Qupé Marsanne, 2013 Santa Barbara

It’s ANOTHER “Summer’s Swan Song” post on this balmy Friday! We had a bit of an Indian Summer here in Oregon and it was actually really lovely. Well, maybe not so lovely for the fruit-pickers that are currently working their @ss’s off all over the Valley, but for me? Divine. It made me want to eat all the Summer produce one last time. Tomatoes, watermelon, squash- all of it! So I’m somewhat glad I saved this bottle of Marsanne from Qupé until now. It’s perfect for a Summer Friday afternoon.

Kyoo-PAY. It means "poppy".

Kyoo-PAY. It means “poppy”.

Founder and winemaker Bob Lindquist is an original “Rhone Ranger”; he started Qupé in 1982 making Syrah, Chardonnay and dry Rosé in California’s Central Coast. He subsequently teamed up with Au Bon Climat’s Jim Clenenden and the two built a shared facility in 1989. The rest is, as they say, history. Both Au Bon Climat and Qupé have great reputations, and I’m currently being reminded of how badly I need to get to this part of California. I’ll go ahead and add it to my list… which is pretty long. Le sigh.

This wine is made from 75% Marsanne and 25% Roussanne. These two French varieties are bros from way back. Most commonly found in the Northern Rhone, they play off each other beautifully; Marsanne produces wines of great color and depth and are intensely perfumed. Roussanne is a bit stingier, more of a bastard to grow, and usually packs a solid punch of acid, making them great agers. Both these fellas enjoy the Coastal California vibe, basking in the afternoon ocean breezes and morning fog, which helps them maintain their acidity.

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Both grapes for this wine are whole cluster pressed. The Marsanne, which comes from roughly 28-year old vines on the Ibarra-Young Vineyard, is chilled in tank for 48 hours before it goes to neutral French oak barrels. The Roussane, interestingly, heads straight to barrel with the lees after an evening chilling. (Literally). Bob prefers the use of once filled Francois Freres barrels previously used for Chardonnay with the Roussanne. I love these little facts. The Roussanne comes from the Bien Nacido Vineyard, one of the oldest in the area for all grapes Rhone.

Now! We gotta talk about what this wine tastes like before I get too much wordier. Its a dark golden strawish color and the nose is a nice combination of slightly tropical with ripe stone fruit. Nectarine, apricot, a touch of pineapple. Once it warms up a bit, you can detect its oak content a bit- hints of baking spice and creamy lemon. You might think it was a flab-fest, but the finish really clenches with pleasant acid and even a drying sensation which leads me to think this wine will age nicely. There’s something that reminds me of menthol lingering in there as well. The texture is viscous and slightly oily, but in a luscious way. Oily is a strange word to use to describe wine, and its connotation would seem negative, but its not intended as such. Its one of those descriptors that makes perfect sense once you identify it.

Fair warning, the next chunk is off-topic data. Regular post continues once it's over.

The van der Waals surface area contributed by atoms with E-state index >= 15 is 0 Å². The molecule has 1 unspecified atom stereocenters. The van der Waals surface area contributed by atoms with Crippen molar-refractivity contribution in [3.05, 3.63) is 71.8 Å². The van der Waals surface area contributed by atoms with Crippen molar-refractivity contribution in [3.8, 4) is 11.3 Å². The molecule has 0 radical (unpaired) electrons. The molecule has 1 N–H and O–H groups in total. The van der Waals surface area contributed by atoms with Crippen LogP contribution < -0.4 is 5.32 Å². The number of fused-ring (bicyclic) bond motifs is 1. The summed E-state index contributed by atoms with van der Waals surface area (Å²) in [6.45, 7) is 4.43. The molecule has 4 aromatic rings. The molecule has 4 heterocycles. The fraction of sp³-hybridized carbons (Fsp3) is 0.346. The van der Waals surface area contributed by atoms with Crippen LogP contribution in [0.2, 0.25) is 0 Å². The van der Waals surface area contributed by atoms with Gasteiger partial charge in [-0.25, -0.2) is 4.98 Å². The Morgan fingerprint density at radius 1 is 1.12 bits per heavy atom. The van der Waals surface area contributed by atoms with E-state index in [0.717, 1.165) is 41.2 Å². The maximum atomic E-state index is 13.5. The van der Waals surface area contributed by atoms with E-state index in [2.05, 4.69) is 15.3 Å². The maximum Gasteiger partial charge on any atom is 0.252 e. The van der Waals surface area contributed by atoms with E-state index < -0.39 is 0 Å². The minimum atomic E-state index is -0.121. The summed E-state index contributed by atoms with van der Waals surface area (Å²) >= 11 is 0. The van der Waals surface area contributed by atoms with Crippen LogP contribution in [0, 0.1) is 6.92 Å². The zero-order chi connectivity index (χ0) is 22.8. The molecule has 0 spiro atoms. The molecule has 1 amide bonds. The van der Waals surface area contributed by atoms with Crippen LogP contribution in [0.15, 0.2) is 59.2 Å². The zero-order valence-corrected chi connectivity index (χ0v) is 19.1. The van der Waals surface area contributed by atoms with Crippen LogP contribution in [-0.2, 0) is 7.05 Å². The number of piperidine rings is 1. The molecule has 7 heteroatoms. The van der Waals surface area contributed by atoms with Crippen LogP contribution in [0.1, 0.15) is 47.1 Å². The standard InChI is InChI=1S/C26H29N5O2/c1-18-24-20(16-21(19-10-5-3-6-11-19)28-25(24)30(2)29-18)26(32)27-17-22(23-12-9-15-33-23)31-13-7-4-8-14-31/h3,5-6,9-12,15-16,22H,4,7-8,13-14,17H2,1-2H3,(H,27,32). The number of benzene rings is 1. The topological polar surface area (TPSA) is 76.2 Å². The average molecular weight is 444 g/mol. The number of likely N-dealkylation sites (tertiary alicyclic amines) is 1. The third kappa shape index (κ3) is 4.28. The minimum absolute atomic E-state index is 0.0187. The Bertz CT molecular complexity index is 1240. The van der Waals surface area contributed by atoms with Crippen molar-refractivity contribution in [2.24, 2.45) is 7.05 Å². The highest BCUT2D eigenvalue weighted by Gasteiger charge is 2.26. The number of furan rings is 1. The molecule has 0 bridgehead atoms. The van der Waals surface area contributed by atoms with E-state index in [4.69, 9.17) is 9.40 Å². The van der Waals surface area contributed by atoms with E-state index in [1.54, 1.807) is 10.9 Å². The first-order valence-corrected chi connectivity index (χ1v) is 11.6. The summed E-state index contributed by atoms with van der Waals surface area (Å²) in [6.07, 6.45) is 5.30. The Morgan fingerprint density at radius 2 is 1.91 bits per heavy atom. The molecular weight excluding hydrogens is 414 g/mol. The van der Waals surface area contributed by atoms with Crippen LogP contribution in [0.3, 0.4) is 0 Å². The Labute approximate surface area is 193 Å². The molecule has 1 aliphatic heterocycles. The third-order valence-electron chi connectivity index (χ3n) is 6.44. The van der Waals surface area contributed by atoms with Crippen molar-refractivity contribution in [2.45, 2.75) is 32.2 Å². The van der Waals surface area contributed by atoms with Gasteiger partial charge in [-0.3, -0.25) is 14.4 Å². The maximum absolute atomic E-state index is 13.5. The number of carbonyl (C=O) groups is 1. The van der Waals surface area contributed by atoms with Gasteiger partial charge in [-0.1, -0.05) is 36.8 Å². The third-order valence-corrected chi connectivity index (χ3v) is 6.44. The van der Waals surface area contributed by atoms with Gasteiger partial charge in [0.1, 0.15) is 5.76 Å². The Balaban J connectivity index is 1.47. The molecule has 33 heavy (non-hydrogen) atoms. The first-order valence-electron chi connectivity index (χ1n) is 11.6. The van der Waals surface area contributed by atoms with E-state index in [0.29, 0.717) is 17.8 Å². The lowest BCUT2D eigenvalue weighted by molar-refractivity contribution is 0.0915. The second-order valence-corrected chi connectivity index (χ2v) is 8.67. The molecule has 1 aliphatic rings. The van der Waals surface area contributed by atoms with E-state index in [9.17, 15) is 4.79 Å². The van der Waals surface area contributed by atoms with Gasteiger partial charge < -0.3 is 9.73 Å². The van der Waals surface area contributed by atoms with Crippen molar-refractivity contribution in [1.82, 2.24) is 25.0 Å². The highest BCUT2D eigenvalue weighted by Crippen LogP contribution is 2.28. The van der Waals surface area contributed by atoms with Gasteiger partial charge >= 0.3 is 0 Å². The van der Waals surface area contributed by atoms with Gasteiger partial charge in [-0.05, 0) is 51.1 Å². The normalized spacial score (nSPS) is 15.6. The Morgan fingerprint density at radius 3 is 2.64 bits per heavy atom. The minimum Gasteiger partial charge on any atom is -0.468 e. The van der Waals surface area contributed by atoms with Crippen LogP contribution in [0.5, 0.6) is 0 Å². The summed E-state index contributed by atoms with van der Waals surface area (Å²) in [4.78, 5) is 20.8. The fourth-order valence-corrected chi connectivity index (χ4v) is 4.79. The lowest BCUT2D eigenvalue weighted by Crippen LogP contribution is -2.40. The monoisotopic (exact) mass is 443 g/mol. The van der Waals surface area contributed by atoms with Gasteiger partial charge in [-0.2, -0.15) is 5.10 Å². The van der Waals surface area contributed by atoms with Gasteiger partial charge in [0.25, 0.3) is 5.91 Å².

This is the first California wine I’ve written about in Lord only knows how long! Its been fun. I sometimes forget California exists. Not really. But almost. Hope you enjoyed this little trip to Cali and are as ready for Fall as the rest of America seems to be.

This wine was received as a sample. Its suggested retail cost is $20.

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Summer’s Swan Song: White Girl Rosé. Yes really.

Summer has waned, and Instagram is aflood with people photographing their last attempts at hanging on to it. Grilling. Lakes. Pools. Oceans. Wearing white (is that even still a thing?) and drinking Rosé. Today I bring you this:

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Yes. Really.

So now would be a good time to tell you that I did not in fact purchase this wine. I got an email earlier this summer informing me that I’d won some kind of White Girl Rosé giveaway. I really don’t recall entering said giveaway. It’s *possible* I did; my memory ain’t what it used to be, but I really don’t remember doing so. In any case, two bottles of it arrived along with a tote bag that I like quite a bit. So, I suppose I have to disclose that this was a sample? Not totally sure in this situation.